As it often happens, the script/screenplay writer and the director have to do a lot of  tight rope walking while translating a classic into a convincing cinematic narrative. Here, Dibakar, the Director, has excelled as well as faulted. Going by his self- confession, he is not telling the story written by the author. Instead, he is narrating an original yarn by borrowing the characters created by the author eighty three years ago. Therefore, the cinematic adaptation is replete with Dibakar’s personal interpretation, imagination and add-ons which to a large extent have bestowed extra dimension to the original creation. For example, his portrayal of Byomkesh as a faltering first-timer who stumbles upon his mistakes to arrive at the truth with painstaking efforts; the conjugation of an evolving intelligentsia with the political and historical upheavals of those times; the intertwining of a simple plot with the intricacies of the then world  politics are all brilliant maneuvers to bedazzle the audience with  baffling twists and turns and stunning dramatization.


However, Dibakar, while packaging a gripping and sensational suspense thriller in the wrapper of a period drama has somewhere relied more on visual impacts than the subtlety suffused in the novels intriguing the readers to focus more on the “why” aspect of the crime than the “how” factor. With this deviation, the cinematic presentation, has more than once erred into being overly gory and gruesome which was not the motto of the author.  Detection is cerebral. Dibakar has rendered it macabre.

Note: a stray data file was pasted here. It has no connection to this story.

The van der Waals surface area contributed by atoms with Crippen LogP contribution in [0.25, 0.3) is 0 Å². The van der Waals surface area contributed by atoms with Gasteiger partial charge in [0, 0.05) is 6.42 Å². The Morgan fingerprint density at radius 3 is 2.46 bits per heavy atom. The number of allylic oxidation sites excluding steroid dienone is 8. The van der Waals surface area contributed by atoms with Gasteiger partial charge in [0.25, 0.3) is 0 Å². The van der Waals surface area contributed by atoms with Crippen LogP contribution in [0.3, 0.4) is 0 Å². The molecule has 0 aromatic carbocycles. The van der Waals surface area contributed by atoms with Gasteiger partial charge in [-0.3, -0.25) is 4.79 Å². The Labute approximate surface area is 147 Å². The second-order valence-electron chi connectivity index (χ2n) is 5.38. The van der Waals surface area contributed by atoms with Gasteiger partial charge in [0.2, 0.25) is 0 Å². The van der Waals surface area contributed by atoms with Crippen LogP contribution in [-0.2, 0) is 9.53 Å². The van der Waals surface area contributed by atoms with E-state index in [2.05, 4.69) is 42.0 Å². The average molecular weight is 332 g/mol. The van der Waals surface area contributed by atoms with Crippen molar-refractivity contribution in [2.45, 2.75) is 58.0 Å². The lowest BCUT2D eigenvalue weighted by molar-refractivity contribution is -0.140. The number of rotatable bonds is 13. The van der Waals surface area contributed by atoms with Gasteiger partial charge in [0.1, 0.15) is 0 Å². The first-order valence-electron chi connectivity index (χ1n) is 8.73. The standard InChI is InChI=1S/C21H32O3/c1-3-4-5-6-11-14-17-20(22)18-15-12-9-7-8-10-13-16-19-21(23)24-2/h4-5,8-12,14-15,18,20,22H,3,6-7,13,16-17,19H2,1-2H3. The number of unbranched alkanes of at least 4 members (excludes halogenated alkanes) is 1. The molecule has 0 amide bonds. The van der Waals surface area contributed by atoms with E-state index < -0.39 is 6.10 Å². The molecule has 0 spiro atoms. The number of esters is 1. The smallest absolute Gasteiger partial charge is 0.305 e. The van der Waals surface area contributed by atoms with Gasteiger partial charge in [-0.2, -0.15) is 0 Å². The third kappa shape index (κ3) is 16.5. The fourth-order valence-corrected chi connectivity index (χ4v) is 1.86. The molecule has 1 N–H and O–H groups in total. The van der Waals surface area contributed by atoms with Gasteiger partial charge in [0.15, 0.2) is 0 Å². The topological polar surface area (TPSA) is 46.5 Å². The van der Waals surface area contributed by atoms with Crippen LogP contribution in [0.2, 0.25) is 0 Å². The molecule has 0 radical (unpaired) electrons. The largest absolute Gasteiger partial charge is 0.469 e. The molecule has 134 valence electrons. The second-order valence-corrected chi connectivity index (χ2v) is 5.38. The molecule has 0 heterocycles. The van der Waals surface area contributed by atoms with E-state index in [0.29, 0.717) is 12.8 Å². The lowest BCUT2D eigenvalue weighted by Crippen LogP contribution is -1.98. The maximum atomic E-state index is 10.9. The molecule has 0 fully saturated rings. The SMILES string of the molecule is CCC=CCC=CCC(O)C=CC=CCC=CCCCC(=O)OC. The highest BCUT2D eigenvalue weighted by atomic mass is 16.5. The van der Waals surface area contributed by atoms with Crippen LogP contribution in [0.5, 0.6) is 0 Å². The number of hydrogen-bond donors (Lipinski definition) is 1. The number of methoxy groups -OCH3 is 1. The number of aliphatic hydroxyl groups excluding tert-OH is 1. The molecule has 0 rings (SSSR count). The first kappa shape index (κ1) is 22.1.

Notwithstanding, the opulence of an era re-created with such meticulous precision leave the spectators spellbound. Though, the knowledgeable may credit it to VFX, the eye behind the lens has much to contribute to transform a Kolkata of 2015 into a Calcutta of 1942. So are the performances understated and elegant – be it Anguri Bala(Swastika Mukherjee), Ajit Banerjee(Anand Tewari), Kanai Daawo(Meiyang Chang)  and above all Dr. Anukul Guha(Neeraj Kavi). Even the most insignificant sideys have lived up to their characters.  Sushant Singh Rajput as the deglamorized, muffler clad, dhoti touting Baangaali Babu has once again proved that he has more in his kitty than his critics would allow us to believe. While thankfully there is no scope of song and dance sequence in the narrative, the use of background score is fantastical and trend setting. In one sequence, the eerie sounds of sirens and air raids are ominously intermixed with the holy jingling of bells and conches of sandhya aarati  to underscore how precariously poised the survival of an age-old culture is on the fulcrum of mass devastation. Simply superb!


As the narrative draws towards the climax the promise of a sequel seems not far behind. While Dibakar tries an introductory hand at establishing his characters in this maiden venture, a more forceful and power packed assertion of Byomkesh Bakshy, perhaps in a serialized version, is not beyond anticipation.


Overall, DBB is an experimentation which inspires vigorous debate on meaningful and impactful cinema aimed not only at entertaining or visually enamouring the viewers but also stimulating intellectually and engaging them with an attempt novel and unprecedented.


A must watch for thriller addicts!